Dr. Steven Stone Schumacher is presumed to have gone down with his plane earlier this month somewhere between the tip of the Yucatán Peninsula and an undersea area of the Gulf of Mexico known as the Sigsbee Deep, the U.S. Coast Guard said.
The Coast Guard ended its surface search Sunday with help of the Mexican navy, and it's not clear how much more the Federal Aviation Administration and National Transportation Safety Board will be able to learn about the crash without recovery of the plane, which is likely in water about 2 miles deep, authorities said.
An FAA spokesman said earlier this week that the agency had just received a formal report on Schumacher's missing plane. Keith Holloway, NTSB spokesman, said it's hard for his agency to do an investigation without an aircraft. He said NTSB does subsea searches but couldn't say Thursday what the agency may do.
The U.S. Coast Guard ended its search in the Gulf of Mexico for a small aircraft piloted by an LSU medical school graduate who officials belie…
Schumacher, 63, who grew up in New Orleans but lived in St. Petersburg, Florida, worked as a contract trauma surgeon in Missouri and regularly made the trip in his plane, family said.
He left an airport in Cape Girardeau, Missouri, at 6:36 p.m. Oct. 16, according to the flight tracking site FlightAware. He was scheduled to land his twin-engine Piper Aztec at Louisiana Regional Airport in Gonzales at 8:30 p.m., the Coast Guard said, but ended up 50 feet over the Gulf five hours after takeoff, 440 miles south of the Louisiana coast.
Though he could never be reached by air traffic control, several experts said it was too soon to speculate about what may have happened, noting aviation crash investigations can often take unexpected turns.
Schumacher's brother Robert Schumacher, 59, who still lives in the New Orleans area, said he and his family are operating under the assumption that something happened after takeoff to their brother, who was in good health, and that the plane flew until it ran out of gas.
The U.S. Coast Guard has been searching for a small aircraft that likely crashed in the Gulf of Mexico on Wednesday.
He said family members are grappling with how to bring closure, emotionally and legally, but the lingering uncertainty about what happened and that the Coast Guard search was hampered by a tropical disturbance in the Gulf are still hard to bear.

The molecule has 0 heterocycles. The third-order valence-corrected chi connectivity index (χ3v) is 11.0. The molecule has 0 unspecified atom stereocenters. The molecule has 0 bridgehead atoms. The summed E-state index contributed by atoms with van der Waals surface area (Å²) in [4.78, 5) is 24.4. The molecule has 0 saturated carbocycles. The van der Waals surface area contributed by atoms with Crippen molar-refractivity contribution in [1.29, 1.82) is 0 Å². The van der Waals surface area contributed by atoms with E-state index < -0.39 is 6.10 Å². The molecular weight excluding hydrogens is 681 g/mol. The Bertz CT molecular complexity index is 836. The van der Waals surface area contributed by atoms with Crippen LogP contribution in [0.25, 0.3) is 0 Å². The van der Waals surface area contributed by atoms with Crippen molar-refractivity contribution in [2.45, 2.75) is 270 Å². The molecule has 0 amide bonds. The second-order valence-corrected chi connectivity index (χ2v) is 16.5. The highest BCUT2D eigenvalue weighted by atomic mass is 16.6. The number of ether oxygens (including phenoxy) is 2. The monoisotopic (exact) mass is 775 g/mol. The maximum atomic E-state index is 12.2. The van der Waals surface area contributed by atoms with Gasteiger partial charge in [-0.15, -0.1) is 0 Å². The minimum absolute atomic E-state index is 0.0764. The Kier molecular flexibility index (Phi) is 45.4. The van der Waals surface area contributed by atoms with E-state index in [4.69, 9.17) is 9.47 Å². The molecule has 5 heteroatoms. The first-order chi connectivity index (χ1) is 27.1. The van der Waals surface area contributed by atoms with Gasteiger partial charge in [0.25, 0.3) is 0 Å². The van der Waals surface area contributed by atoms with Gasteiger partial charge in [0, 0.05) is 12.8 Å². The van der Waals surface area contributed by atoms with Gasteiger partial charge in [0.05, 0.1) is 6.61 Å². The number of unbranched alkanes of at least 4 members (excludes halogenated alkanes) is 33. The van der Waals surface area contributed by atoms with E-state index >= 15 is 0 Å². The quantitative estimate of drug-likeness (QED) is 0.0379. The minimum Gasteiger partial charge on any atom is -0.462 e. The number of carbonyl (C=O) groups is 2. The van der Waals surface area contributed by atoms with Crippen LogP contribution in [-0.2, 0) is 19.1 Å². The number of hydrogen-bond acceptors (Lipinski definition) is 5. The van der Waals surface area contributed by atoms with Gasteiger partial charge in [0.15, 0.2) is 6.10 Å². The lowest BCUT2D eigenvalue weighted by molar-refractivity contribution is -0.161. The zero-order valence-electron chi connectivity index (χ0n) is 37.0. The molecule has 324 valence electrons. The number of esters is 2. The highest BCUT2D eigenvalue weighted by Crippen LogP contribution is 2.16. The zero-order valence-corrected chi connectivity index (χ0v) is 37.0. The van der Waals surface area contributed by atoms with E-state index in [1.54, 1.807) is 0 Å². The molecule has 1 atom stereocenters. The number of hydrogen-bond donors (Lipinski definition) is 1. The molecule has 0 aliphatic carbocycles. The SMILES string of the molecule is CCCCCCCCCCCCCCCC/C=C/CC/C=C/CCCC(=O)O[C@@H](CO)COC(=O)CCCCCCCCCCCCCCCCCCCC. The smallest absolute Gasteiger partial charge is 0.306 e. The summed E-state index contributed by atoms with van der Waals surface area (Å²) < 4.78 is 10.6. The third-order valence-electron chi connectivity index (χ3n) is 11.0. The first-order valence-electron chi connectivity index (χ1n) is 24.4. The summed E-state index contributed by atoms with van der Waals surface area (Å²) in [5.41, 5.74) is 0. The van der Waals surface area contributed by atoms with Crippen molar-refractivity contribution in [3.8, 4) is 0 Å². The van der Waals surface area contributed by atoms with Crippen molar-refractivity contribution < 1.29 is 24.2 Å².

"I've experienced some loss. I've been through some traumatic things. This one, this one, at the moment, is the top of the list," said Robert Schumacher, who said his brother never married and had no children but was the person who kept the wider family together.
One aviation expert said it is "very rare" for federal agencies to spend the tens of thousands dollars per day to a scan of the bottom of ocean for a general aviation aircraft with only a handful of victims. The effort that can easily run into the millions of dollars over months to years.
Matthew Robinson, a former aircraft accident investigator for the U.S. Navy and Marine Corps, said the searches involve ships using side-scanning sonar plying the water in a grid pattern. He said the decision to conduct that kind of search gets down to a cost-benefit analysis.
"It's a tough one," said Robinson, who now works for Robson Forensic.
Robinson cited the search for John F. Kennedy Jr., his wife, Carolyn Bessette Kennedy, and his sister-in-law, Lauren G. Bessette, as one general aviation example. Their plane went down in the Atlantic Ocean off the coast of Martha's Vineyard in 1999.
Sonar found the wreckage in 116 feet of water. Navy divers were able to confirm the crash and aid in the recovery, according to news accounts at the time.
Robinson said finding a crash in water 2 miles deep would require not only side-scanning sonar but remotely operated vehicles to reach depths well beyond the capacity of divers.
He added that searches with side scanning sonar are usually assisted with underwater beacons inside the crashed planes. He said he wasn't that sure Schumacher's Piper Aztec would have that kind of beacon.
Underwater searches aren't something the Coast Guard does or has the capacity to do, Coast Buard Petty Officer 3rd Class John Michelli said Thursday.